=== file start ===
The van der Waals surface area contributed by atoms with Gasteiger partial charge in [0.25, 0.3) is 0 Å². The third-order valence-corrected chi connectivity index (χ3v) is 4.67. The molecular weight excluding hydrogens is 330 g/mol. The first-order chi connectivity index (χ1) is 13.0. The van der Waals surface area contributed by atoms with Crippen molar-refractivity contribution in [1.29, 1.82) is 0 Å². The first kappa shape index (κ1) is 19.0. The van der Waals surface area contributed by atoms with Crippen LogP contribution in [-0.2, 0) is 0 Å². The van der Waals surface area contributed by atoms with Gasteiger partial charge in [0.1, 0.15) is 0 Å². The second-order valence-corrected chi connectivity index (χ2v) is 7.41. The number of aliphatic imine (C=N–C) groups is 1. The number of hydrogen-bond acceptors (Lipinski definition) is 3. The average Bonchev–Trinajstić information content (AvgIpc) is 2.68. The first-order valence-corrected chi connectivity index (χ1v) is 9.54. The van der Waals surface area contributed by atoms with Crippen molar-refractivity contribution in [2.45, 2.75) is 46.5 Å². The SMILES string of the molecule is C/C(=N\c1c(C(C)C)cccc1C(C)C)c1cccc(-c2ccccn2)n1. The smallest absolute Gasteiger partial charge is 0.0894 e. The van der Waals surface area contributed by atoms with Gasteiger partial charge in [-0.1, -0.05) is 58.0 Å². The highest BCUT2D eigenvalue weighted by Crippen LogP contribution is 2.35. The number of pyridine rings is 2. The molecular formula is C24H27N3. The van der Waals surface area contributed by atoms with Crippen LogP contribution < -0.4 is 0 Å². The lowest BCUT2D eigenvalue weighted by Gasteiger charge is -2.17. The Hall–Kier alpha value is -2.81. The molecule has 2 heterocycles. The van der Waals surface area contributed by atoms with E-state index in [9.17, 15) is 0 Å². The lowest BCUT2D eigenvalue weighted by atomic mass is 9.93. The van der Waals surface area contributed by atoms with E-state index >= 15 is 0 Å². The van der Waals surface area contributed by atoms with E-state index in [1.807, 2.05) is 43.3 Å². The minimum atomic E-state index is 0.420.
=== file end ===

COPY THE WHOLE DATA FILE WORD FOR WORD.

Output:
The van der Waals surface area contributed by atoms with Gasteiger partial charge in [0.25, 0.3) is 0 Å². The third-order valence-corrected chi connectivity index (χ3v) is 4.67. The molecular weight excluding hydrogens is 330 g/mol. The first-order chi connectivity index (χ1) is 13.0. The van der Waals surface area contributed by atoms with Crippen molar-refractivity contribution in [1.29, 1.82) is 0 Å². The first kappa shape index (κ1) is 19.0. The van der Waals surface area contributed by atoms with Crippen LogP contribution in [-0.2, 0) is 0 Å². The van der Waals surface area contributed by atoms with Gasteiger partial charge in [0.1, 0.15) is 0 Å². The second-order valence-corrected chi connectivity index (χ2v) is 7.41. The number of aliphatic imine (C=N–C) groups is 1. The number of hydrogen-bond acceptors (Lipinski definition) is 3. The average Bonchev–Trinajstić information content (AvgIpc) is 2.68. The first-order valence-corrected chi connectivity index (χ1v) is 9.54. The van der Waals surface area contributed by atoms with Crippen molar-refractivity contribution in [2.45, 2.75) is 46.5 Å². The SMILES string of the molecule is C/C(=N\c1c(C(C)C)cccc1C(C)C)c1cccc(-c2ccccn2)n1. The smallest absolute Gasteiger partial charge is 0.0894 e. The van der Waals surface area contributed by atoms with Gasteiger partial charge in [-0.1, -0.05) is 58.0 Å². The highest BCUT2D eigenvalue weighted by Crippen LogP contribution is 2.35. The number of pyridine rings is 2. The molecular formula is C24H27N3. The van der Waals surface area contributed by atoms with Crippen LogP contribution < -0.4 is 0 Å². The lowest BCUT2D eigenvalue weighted by Gasteiger charge is -2.17. The Hall–Kier alpha value is -2.81. The molecule has 2 heterocycles. The van der Waals surface area contributed by atoms with E-state index in [9.17, 15) is 0 Å². The lowest BCUT2D eigenvalue weighted by atomic mass is 9.93. The van der Waals surface area contributed by atoms with E-state index >= 15 is 0 Å². The van der Waals surface area contributed by atoms with E-state index in [1.807, 2.05) is 43.3 Å². The minimum atomic E-state index is 0.420.